PAC chairman defends witness list

The chairman of the Legislative Assembly’s Public Accounts Committee has defended his decision not to call certain witnesses who had direct knowledge of millions of dollars of government travel and hospitality expenditures that auditors said were questionable.  

George Town MLA Roy McTaggart said, on the advice of auditors – as is common practice – that he did not call either former Premier McKeeva Bush or Speaker of the House Juliana O’Connor-Connolly to testify before the committee last week, even though their former ministries bore the brunt of the criticism in the audit. The committee also did not call former ministry chief officers Kearney Gomez and Carson Ebanks, both of whom have since retired from the civil service.  

Mr. Bush, who is a member of the Public Accounts Committee, demanded that he be heard as a witness in the proceedings, to which Mr. McTaggart acquiesced. However, Ms. O’Connor-Connolly and the chief officers made no such demands and did not appear before the committee. Ms. O’Connor-Connolly has never responded to Cayman Compass requests for comment about the audit, which looked at, among other things, her ministry’s expenditures of $34,000 over three years on Cayman Brac hotel rooms and tens of thousands more on a trip to Doha, Qatar, for a postal services conference.  

The travel and hospitality audit looked at some 80 sample expenditures reviewed by the auditor general, about half of which lacked necessary supporting records to show what was being paid. In eight of the cases, no supporting records could be found.  

In the area of travel advances, some $32,000 provided by government to one employee had to be “written off” because the financial officer in charge of approving the expenses did not know whether the employee had traveled at all and, if he had, could not show what the money had been spent on. A total of $167,000 in travel advances to that particular ministry had to be written off because of similar issues with lack of supporting records. About $458,000 in travel and hospitality expenses by government were charged to credit cards that were later paid off by finance officers who had not received sufficient receipts to show what the cards had been used to pay for. One minister – who was not identified in the report – apparently self-approved $71,000 in such expenses.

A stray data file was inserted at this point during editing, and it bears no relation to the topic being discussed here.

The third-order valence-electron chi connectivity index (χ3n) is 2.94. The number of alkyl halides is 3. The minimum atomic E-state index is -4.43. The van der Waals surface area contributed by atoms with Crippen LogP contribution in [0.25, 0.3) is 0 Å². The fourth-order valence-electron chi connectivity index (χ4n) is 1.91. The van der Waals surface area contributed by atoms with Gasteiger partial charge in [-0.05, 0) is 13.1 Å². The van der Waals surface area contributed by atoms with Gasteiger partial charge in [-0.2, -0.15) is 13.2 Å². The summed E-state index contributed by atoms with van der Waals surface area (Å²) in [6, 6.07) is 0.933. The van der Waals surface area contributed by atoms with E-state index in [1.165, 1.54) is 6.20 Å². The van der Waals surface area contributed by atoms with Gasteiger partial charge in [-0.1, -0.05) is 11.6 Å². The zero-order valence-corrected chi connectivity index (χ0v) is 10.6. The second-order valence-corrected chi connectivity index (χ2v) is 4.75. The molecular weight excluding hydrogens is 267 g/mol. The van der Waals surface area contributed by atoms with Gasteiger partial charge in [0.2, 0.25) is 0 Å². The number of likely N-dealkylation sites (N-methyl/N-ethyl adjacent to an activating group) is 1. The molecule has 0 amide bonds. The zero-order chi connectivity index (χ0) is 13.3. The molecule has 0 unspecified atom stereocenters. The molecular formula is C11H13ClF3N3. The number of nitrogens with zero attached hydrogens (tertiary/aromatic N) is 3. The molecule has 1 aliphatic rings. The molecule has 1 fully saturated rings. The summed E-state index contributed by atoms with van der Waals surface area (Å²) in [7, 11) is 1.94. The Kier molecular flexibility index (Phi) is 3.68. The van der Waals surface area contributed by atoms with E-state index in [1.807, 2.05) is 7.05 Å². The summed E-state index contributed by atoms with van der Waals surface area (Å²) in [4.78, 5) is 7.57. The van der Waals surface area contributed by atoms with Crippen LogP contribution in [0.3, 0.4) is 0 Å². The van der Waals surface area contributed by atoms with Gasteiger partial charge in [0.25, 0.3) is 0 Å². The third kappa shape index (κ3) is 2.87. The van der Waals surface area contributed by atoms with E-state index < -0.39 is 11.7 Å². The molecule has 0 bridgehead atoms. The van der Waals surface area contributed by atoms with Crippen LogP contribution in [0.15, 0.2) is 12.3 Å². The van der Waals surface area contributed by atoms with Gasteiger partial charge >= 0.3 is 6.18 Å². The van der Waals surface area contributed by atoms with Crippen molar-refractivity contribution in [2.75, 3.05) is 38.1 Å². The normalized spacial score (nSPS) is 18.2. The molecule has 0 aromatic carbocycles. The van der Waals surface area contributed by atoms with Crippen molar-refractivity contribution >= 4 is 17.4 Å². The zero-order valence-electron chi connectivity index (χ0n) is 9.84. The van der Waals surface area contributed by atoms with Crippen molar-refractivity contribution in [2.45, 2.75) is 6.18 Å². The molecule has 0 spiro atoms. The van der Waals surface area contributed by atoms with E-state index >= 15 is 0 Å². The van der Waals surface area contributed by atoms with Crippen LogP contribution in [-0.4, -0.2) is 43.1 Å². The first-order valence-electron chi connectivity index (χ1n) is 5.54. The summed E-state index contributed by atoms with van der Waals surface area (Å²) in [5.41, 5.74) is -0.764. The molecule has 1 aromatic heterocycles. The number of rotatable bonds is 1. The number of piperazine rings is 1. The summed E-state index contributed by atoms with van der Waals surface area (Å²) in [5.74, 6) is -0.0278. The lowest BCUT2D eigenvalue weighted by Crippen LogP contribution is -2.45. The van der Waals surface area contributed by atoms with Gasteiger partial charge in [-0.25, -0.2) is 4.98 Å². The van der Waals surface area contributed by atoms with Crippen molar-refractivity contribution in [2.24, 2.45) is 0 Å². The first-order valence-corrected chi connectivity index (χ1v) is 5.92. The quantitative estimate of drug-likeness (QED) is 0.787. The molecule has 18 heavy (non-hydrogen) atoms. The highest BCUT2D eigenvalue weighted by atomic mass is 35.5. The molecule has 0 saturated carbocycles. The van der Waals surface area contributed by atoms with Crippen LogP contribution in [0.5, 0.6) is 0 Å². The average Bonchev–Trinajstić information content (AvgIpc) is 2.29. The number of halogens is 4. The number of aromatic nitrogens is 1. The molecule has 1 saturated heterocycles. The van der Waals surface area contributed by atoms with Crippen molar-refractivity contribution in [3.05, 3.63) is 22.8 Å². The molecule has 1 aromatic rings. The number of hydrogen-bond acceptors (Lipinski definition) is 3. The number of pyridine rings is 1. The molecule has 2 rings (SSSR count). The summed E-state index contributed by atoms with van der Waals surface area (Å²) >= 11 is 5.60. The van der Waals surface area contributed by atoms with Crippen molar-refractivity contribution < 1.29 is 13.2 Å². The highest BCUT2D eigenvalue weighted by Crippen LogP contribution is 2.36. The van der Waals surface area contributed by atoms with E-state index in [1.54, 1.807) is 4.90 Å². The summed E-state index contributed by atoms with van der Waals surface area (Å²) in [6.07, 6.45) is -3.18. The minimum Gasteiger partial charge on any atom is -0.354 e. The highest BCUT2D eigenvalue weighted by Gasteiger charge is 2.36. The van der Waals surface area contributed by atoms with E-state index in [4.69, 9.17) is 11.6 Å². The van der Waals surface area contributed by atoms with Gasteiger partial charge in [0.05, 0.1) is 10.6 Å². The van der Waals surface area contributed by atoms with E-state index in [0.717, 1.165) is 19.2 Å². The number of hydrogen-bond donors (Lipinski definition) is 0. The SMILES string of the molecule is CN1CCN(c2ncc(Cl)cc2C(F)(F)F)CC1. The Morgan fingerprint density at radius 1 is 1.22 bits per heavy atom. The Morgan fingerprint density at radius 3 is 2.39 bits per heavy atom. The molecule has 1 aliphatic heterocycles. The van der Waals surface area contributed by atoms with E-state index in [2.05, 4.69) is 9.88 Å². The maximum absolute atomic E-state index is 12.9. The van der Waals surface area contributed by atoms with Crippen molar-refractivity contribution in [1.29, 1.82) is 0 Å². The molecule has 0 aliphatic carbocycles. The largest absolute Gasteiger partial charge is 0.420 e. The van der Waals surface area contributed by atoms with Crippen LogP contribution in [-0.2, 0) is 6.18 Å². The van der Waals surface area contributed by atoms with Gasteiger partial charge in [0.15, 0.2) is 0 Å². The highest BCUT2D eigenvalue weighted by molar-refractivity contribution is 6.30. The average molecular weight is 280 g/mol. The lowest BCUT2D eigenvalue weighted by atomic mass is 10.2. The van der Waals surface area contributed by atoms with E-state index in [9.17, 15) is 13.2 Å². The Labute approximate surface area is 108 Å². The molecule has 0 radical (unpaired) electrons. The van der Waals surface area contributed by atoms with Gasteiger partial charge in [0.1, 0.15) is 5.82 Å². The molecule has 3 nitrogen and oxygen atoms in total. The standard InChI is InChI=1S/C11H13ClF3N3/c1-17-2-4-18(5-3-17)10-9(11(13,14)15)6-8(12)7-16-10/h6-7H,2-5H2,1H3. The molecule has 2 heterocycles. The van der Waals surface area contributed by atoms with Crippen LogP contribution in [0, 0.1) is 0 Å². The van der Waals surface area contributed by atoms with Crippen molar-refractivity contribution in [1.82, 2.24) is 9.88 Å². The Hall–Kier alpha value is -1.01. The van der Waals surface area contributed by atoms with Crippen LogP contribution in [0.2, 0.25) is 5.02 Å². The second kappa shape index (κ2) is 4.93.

The audit found “very little information” about some $1.5 million government spent on hospitality during the period. 

The report did not mention any civil servants or elected ministers by name. However, Mr. Bush noted that most people familiar with Cayman politics would know who headed the ministries at the relevant time. “Who do you think the public is looking at?” he asked.  

Mr. McTaggart said he thought queries concerning why then-Minister O’Connor-Connolly, then-Premier Bush and the chief officers of their ministries weren’t called were valid. However, he said he did not believe it was the Public Accounts Committee’s role to fact-check the auditor general or to provide political theater for the general public.  

“Is it the responsibility of the PAC to understand or elicit that type of information?” Mr. McTaggart asked. “The report speaks for itself. The question for the PAC really is ‘what is the civil service doing to ensure these things don’t happen again?’ I don’t know that it is my responsibility or the PAC’s responsibility to sit down and hold an inquiry to determine whether what [Ms. O’Connor-Connolly] did was factual. It just turns into a political bum-fight. That’s not the purpose of the PAC.”